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Contemporary art gallery: <p> <span style="font-size:12px;"><span style="font-family: tahoma,geneva,sans-serif;"><strong>Remains to Be Seen</strong></span></span></p>

Maya Israel | "Remains to Be Seen"


Artist Maya Israel investigates in her works representations of reality and the human body. Her paintings attempt to describe the body's' various phenomena, those aspects we cannot see, which evade every iconic image or facial expression, but simultaneously force their very humane existence into consciousness. The vision and the view of the various representations of the "other", in an attempt to understand "the self," reiterate throughout her works.

In the graduation exhibition of her MFA studies at Bezalel, Maya Israel exhibited large paintings of her family and close friends (Impersonation 2008). These paintings, such as Anna's Face, 2008 (exhibited on the second floor), concretize our very desire for reciprocity, to feel that we have been sensed, not just to show ourselves, but more importantly – to be seen. Beyond the transitory aesthetic pleasure, the beautiful and attractive faces which gaze back at us express the very failure of that which the eye cannot catch - the gaze of the other. The eye's pupil remains an empty black hole, which does not return that which we crave the most. Yet Maya Israel does not settle for the acknowledgement of failure, but continues to search.


This series of artworks in her current exhibition marks the peak of a process. While her previous work investigated the distance required from the human image which exceeds its limits, the deconstruction in her current work no longer needs the image per say.  The absence, the blurry emptiness which glares back at the spectator from most of her paintings, stands as a "trace" of the concrete image which no longer exists. Precisely this residue is placed at the core of her investigation, as the lack of a figure in the pictorial space creates the very backdrop to her work, stemming out if this very deconstruction. In this sense the influence of philosophers Emanuel Levinas and Jean-Luc Marion is apparent. In his book In Excess Marion claims that that which can be seen must first be given, to give itself to the viewer, therefore the scope of observation must be expanded to incorporate the phenomena which cannot be seen with the phenomena that can, those with a clear represented object, and those devoid. Therefore all phenomena are tied to the very possibility of their ability to give themselves to us. This giving, as an original phenomenological principle which incorporates that which has the possibility to give but is unknown to the world, is the criteria for the object's relationship with the world, regardless of its positioning in it. Marion suggests that there is a surplus in the idol, or in a painting, which cannot be reduced into a singular sight, as its appearance encapsulates several invisible layers which also captivate the spectator. The idol controls the "I"/ "self" as it determines what we can bear, that which we will see and that which we will miss, thus our sight's capacity is subjected to it.. The image of the boy which reappears in the works, [Sea, Sand, Figure (2009), Interior (2009), Embodiment (2009)] reiterates the return to those missing layers, which we failed to notice at first glance; to the invisibile.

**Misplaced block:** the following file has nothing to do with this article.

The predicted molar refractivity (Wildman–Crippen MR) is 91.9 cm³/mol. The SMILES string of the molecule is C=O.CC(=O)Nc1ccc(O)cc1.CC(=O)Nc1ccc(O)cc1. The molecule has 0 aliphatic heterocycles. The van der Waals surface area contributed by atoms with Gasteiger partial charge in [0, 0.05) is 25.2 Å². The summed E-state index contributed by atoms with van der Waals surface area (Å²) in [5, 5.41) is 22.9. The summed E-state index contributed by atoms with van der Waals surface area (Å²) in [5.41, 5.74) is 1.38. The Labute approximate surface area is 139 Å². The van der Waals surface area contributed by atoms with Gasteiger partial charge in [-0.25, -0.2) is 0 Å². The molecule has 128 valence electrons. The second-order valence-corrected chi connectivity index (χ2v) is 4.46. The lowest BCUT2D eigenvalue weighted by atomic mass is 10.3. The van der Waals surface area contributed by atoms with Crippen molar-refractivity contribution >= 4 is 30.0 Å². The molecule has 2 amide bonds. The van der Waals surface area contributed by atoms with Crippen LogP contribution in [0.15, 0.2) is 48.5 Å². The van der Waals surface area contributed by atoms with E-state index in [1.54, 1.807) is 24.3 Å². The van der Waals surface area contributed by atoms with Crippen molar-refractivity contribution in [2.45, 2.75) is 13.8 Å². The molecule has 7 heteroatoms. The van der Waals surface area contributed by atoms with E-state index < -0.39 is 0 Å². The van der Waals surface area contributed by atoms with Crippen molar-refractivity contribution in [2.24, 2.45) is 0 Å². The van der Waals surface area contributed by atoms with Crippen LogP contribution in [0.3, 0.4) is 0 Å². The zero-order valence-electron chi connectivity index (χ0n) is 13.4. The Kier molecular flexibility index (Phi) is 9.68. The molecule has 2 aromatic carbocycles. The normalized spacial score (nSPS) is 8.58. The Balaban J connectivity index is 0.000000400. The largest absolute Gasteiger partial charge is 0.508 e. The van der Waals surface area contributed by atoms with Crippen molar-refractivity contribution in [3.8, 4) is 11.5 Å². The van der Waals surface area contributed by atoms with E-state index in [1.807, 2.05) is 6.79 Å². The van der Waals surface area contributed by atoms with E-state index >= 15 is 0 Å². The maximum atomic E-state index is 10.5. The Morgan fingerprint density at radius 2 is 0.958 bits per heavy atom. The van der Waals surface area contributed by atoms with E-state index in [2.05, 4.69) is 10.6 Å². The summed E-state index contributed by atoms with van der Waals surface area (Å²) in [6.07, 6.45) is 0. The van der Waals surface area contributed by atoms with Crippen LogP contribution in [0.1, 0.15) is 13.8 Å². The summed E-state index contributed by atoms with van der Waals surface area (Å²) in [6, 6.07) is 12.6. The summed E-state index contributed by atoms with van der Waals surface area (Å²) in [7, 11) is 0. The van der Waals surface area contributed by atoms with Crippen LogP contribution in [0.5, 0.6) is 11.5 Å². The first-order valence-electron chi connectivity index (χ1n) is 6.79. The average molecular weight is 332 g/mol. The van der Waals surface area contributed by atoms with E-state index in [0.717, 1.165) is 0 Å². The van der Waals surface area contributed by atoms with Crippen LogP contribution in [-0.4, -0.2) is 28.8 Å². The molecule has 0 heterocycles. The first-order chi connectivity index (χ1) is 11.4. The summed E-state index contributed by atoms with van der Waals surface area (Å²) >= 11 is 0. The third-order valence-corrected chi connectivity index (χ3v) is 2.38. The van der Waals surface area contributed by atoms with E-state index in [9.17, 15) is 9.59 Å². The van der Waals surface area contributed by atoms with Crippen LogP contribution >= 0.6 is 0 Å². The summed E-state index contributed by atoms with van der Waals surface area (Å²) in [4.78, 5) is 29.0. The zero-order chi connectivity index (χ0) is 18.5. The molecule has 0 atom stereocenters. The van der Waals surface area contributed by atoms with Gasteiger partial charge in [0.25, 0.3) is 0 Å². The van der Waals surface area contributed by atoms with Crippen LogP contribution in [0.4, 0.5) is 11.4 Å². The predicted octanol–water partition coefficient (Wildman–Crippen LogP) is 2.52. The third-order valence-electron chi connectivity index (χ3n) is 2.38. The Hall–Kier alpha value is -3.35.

The shift from realistic painting to expressionistic style in this new series of works, which borders on the abstract, is characterized in her bright choice of colors and rough brush strokes. In the work such as Days and Seas (2009) and The Grass Picker (2009) the saturated colorfulness distances itself from the mimetic palette, in an attempt to captivate the spectator in an intoxicating visual experience. Like the title of the exhibition Remains to be Seen, we are left with an expectation and wonderment, caught by our curiosity about that which decomposed, and what remains. It does not only incorporate the whole within the work, but builds it from the deconstructed remnants.


Natalie Helena Smith